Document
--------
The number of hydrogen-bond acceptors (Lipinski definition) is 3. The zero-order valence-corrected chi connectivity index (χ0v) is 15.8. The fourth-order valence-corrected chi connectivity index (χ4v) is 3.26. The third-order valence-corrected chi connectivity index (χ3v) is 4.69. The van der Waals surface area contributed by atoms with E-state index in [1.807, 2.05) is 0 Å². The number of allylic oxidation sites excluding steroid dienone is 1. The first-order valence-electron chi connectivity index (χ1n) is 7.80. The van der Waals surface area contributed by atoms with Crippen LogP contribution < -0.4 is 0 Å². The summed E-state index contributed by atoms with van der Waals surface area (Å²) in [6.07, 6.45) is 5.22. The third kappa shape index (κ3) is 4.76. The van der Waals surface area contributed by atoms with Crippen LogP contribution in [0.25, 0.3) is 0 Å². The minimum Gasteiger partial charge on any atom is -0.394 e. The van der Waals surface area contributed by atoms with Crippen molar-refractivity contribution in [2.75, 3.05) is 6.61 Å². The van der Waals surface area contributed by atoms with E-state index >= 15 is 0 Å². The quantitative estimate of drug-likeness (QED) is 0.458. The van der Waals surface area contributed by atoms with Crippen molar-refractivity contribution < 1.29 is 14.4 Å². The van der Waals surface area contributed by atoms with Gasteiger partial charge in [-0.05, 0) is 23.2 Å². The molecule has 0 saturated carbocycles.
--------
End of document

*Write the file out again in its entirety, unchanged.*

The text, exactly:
The number of hydrogen-bond acceptors (Lipinski definition) is 3. The zero-order valence-corrected chi connectivity index (χ0v) is 15.8. The fourth-order valence-corrected chi connectivity index (χ4v) is 3.26. The third-order valence-corrected chi connectivity index (χ3v) is 4.69. The van der Waals surface area contributed by atoms with E-state index in [1.807, 2.05) is 0 Å². The number of allylic oxidation sites excluding steroid dienone is 1. The first-order valence-electron chi connectivity index (χ1n) is 7.80. The van der Waals surface area contributed by atoms with Crippen LogP contribution < -0.4 is 0 Å². The summed E-state index contributed by atoms with van der Waals surface area (Å²) in [6.07, 6.45) is 5.22. The third kappa shape index (κ3) is 4.76. The van der Waals surface area contributed by atoms with Crippen LogP contribution in [0.25, 0.3) is 0 Å². The minimum Gasteiger partial charge on any atom is -0.394 e. The van der Waals surface area contributed by atoms with Crippen molar-refractivity contribution in [2.75, 3.05) is 6.61 Å². The van der Waals surface area contributed by atoms with E-state index >= 15 is 0 Å². The quantitative estimate of drug-likeness (QED) is 0.458. The van der Waals surface area contributed by atoms with Crippen molar-refractivity contribution < 1.29 is 14.4 Å². The van der Waals surface area contributed by atoms with Gasteiger partial charge in [-0.05, 0) is 23.2 Å². The molecule has 0 saturated carbocycles.